Landlords and Tenants: Your New Obligations​

neighborhood full of colorful houses

With new regulations around minimum standards for rentals established this year, as well as amendments to the Residential Tenancies Act (RTA), it’s important landlords and tenants know what their obligations are.


The national median weekly rent is $500 per week according to Trade Me’s latest rental data, which new recruits coming from the Philippines may find staggering. Thankfully many of our employees have on site accommodation, so this cost is kept much lower.


When recruits sign their contract, they are aware of the accommodation cost, yet once they are working here, paying tax and possibly living in a far bigger house than they would expect to live in, they may question the cost of their accommodation.


To understand the median weekly rental cost of renting a house across New Zealand, take a look at Trade Me’s latest rental statistics. Migrant workers recruited through CC Recruitment will likely find they are paying far less than market value for their rental!

Take note of new tenancy regulations

The new Healthy Homes standards were established in February this year to ensure all rental properties comply with minimum standards for heating, ventilation, insulation and moisture ingress. This means all rental properties will require a fixed heating device, insulation, and ventilation in bathrooms and kitchens.


Landlords have until 2024 to get their properties up to scratch, except for insulation, which should have been up to the current building code by July this year. Landlords will also need to supply a certificate to their tenants stating the level of insulation.


There were further changes to regulations in July this year, when the Residential Tenancies Amendment Act was passed. The new regulations were effective from August 27 and it’s important all landlords take note of what the changes mean.


Here are some of the key changes:

  • Tenants’ liability for careless (unintentional) damage in rental properties is limited. They are now liable for the cost of the damage up to four weeks’ rent or the landlord’s insurance excess (if applicable), whichever is lower.
  • The Tenancy Tribunal now has full jurisdiction over cases concerning premises that are unlawful for residential purposes, such as garages and sleep-outs, which don’t meet minimum requirements for renting.
  • The Residential Tenancies Act now protects tenants living in those premises.
  • Tenancy Services now has the ability to take enforcement action against landlords who rent properties which don’t meet minimum standards.
  • Regulations will be made to address how contamination of rental properties is tested and managed.

Read more about the RTA changes here.


In addition to these changes, we’ve outlined some aspects of Tenancy Law that may be helpful for both tenants and landlords to know.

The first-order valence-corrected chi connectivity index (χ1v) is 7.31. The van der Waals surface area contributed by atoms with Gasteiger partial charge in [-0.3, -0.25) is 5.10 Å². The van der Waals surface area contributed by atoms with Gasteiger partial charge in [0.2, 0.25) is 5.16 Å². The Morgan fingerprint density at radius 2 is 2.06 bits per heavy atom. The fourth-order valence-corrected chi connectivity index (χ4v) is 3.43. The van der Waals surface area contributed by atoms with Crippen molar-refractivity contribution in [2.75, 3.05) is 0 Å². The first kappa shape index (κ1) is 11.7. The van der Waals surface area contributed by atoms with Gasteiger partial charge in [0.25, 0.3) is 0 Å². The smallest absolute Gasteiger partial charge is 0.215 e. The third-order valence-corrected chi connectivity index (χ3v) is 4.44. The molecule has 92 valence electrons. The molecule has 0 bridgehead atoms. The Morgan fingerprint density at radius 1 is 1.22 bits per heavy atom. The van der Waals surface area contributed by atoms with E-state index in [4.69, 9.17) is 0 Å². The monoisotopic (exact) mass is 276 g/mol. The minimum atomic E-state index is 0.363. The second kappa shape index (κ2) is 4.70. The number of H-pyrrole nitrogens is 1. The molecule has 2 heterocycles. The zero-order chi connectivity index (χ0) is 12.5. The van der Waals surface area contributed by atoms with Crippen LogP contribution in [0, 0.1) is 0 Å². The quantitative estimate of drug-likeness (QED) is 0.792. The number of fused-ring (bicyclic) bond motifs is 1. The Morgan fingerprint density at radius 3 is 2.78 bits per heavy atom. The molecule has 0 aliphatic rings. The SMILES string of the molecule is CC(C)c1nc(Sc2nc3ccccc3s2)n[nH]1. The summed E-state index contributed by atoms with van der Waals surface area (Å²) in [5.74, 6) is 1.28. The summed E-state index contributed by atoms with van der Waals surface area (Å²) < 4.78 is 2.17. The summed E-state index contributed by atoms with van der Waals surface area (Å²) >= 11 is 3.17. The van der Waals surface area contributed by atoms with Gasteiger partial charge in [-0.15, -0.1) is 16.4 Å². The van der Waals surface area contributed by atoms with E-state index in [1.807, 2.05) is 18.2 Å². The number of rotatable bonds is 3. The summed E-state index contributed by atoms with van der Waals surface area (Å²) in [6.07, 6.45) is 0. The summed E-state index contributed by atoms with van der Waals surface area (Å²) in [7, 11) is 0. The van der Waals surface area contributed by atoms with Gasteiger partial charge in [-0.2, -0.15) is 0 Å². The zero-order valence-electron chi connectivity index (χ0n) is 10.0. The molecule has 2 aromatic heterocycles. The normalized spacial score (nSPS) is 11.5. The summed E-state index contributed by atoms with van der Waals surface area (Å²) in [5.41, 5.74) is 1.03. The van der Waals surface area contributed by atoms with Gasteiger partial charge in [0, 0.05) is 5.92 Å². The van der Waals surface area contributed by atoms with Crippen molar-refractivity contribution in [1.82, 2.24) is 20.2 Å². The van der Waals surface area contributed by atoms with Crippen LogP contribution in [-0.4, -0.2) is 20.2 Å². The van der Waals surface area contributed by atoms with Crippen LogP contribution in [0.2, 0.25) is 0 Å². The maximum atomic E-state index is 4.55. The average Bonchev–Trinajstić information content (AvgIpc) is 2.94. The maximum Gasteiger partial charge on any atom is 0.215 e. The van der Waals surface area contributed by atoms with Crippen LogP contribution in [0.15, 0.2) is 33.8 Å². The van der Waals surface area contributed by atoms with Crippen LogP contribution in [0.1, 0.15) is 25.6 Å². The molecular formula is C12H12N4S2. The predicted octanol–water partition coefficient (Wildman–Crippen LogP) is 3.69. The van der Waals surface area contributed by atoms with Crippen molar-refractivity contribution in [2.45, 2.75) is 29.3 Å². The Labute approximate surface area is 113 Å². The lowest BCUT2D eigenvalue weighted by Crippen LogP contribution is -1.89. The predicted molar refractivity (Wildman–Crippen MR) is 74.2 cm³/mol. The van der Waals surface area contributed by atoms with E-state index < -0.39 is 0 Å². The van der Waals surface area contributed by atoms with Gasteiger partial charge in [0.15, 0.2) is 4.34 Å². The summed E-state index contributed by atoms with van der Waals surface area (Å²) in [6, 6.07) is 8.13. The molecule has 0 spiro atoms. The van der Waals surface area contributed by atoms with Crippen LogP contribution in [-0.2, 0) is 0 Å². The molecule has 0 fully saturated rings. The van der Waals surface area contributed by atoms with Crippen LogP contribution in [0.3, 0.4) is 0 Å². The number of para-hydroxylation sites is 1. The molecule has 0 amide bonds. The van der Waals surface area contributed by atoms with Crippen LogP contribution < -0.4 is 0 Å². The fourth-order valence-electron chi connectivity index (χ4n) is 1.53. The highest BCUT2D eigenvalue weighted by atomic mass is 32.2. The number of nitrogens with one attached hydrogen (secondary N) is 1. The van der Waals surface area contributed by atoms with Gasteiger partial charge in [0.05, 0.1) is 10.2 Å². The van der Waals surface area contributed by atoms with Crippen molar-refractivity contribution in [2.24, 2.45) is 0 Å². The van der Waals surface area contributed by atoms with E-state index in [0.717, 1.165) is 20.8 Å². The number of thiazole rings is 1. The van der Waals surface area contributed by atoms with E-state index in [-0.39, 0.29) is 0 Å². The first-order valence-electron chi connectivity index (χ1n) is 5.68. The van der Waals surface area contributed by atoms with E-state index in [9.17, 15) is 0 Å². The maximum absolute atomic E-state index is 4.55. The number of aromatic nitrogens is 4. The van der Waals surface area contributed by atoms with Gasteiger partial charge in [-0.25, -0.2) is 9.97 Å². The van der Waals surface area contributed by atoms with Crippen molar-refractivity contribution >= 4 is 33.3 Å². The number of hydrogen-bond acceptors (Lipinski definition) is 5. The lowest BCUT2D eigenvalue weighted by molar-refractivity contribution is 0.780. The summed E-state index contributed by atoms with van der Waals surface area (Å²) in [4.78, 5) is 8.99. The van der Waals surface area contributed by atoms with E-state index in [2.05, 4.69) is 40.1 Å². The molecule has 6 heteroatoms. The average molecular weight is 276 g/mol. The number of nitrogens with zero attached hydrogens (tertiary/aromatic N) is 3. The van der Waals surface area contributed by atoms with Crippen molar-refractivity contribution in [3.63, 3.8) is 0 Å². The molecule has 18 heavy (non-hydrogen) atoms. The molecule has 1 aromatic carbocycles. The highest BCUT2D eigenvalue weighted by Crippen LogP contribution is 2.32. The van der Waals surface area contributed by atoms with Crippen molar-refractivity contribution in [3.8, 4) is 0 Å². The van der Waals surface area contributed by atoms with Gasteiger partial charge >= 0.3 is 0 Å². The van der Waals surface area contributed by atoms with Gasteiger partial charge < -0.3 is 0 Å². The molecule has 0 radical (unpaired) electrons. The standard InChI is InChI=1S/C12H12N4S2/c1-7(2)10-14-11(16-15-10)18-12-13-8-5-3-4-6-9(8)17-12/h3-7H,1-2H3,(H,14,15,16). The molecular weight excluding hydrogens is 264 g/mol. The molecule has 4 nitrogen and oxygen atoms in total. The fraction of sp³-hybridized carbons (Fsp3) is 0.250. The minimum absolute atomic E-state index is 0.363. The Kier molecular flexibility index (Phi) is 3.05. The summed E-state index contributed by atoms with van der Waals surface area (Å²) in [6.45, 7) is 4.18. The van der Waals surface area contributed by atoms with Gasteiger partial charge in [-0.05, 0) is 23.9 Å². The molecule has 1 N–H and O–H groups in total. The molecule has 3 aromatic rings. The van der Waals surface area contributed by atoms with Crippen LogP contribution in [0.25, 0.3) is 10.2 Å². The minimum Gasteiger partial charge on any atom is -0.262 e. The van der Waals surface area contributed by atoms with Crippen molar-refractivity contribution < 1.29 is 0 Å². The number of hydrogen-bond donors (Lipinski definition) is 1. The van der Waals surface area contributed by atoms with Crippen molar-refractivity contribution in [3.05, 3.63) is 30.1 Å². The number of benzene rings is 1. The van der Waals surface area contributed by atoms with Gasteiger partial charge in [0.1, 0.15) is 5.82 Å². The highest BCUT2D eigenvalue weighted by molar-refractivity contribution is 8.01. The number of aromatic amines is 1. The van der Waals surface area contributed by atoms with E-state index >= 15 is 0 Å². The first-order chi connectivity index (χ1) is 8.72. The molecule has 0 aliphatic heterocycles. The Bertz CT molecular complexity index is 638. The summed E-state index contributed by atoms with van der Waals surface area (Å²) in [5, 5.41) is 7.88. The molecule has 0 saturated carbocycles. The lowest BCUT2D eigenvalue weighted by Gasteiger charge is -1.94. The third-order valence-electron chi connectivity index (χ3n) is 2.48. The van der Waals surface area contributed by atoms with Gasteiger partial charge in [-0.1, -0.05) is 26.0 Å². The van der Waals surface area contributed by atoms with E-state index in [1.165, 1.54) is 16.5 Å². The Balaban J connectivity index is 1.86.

Obligations for Landlords

Landlords should take excellent care of their rental property and their tenants. Here are some of the key obligations of landlords taken from the website:


  • Landlords are encouraged to undertake regular inspections and some insurance policies require at least three-monthly inspections. However, landlords must give tenants at least 48 hours’ notice before an inspection, or to test for meth contamination.
  • Tenants have the right to the “quiet enjoyment” of the house they rent. This means the landlord can’t harass the tenant or interfere with their reasonable peace, comfort and privacy.
  • The landlord is usually responsible for outside cleaning and maintenance tasks. For example, house-washing or gutter cleaning.
  • Cleaning the chimney is usually the landlord’s responsibility.
  • When landlords install digital TV they must also repair and maintain the equipment.
  • Landlords must give tenants at least 24 hours’ notice before entering the property to do any necessary repairs or maintenance. These repairs should be done between 8 AM and 7PM.
  • Landlords can also access the house to do work to comply with the Healthy Homes standards.
  • Landlords don’t need to give notice to come onto the property (the land) when the landlord has agreed to do things (like mow the lawns) for the tenants.

Obligations for Tenants

Who’s responsible for damage to a rental depends on how it was caused. The tenant is not responsible for repairs or damage arising from burglaries, natural events (such as storms, floods and earthquakes), or fair wear and tear. But they are responsible for:


  • Telling the landlord if they know of any damage or need for repairs. If the tenant does not notify the landlord as soon as possible the landlord may be able to claim some of the costs of repairing the damage from the tenant if it gets worse.
  • Telling the landlord if they (or their invited guests) intentionally damages the landlord’s property. The landlord can ask the tenant to repair the damage, or to pay the cost of replacement or repair.
  • Keeping the property in a tidy and clean condition. This includes keeping the interior clean (carpets, windows, bathrooms and kitchen surfaces clean and tidy) and the exterior tidy and free from rubbish (tenancy agreements will stipulate whether the tenant mows and gardens or the service is provided).
  • Tenants cannot alter or add fixtures without the landlord’s permission. This includes security lights/alarms, spa pools, garden sheds, panel heaters etc.
  • Tenants also need to respect the peace, comfort and privacy of their neighbours or other tenants.

If you have any concerns around tenancies, please don’t hesitate to discuss with CC Recruitment, or if you need tenancy advice, visit the Tenancy Services website.




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